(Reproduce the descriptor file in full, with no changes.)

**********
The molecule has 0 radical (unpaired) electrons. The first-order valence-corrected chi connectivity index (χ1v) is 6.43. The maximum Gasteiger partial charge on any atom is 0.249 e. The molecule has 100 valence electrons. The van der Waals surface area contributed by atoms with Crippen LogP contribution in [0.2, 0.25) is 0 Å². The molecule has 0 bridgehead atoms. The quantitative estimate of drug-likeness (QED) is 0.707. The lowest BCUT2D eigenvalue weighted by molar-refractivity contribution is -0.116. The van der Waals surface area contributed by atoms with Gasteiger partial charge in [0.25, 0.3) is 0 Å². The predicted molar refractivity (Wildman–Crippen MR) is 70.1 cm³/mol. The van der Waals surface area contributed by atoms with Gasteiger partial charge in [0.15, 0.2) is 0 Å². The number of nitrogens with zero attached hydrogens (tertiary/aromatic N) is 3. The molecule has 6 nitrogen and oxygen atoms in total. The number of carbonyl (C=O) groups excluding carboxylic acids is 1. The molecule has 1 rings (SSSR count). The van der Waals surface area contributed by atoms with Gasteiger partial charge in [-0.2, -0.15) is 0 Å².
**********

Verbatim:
The molecule has 0 radical (unpaired) electrons. The first-order valence-corrected chi connectivity index (χ1v) is 6.43. The maximum Gasteiger partial charge on any atom is 0.249 e. The molecule has 100 valence electrons. The van der Waals surface area contributed by atoms with Crippen LogP contribution in [0.2, 0.25) is 0 Å². The molecule has 0 bridgehead atoms. The quantitative estimate of drug-likeness (QED) is 0.707. The lowest BCUT2D eigenvalue weighted by molar-refractivity contribution is -0.116. The van der Waals surface area contributed by atoms with Gasteiger partial charge in [0.25, 0.3) is 0 Å². The predicted molar refractivity (Wildman–Crippen MR) is 70.1 cm³/mol. The van der Waals surface area contributed by atoms with Gasteiger partial charge in [0.15, 0.2) is 0 Å². The number of nitrogens with zero attached hydrogens (tertiary/aromatic N) is 3. The molecule has 6 nitrogen and oxygen atoms in total. The number of carbonyl (C=O) groups excluding carboxylic acids is 1. The molecule has 1 rings (SSSR count). The van der Waals surface area contributed by atoms with Gasteiger partial charge in [-0.2, -0.15) is 0 Å².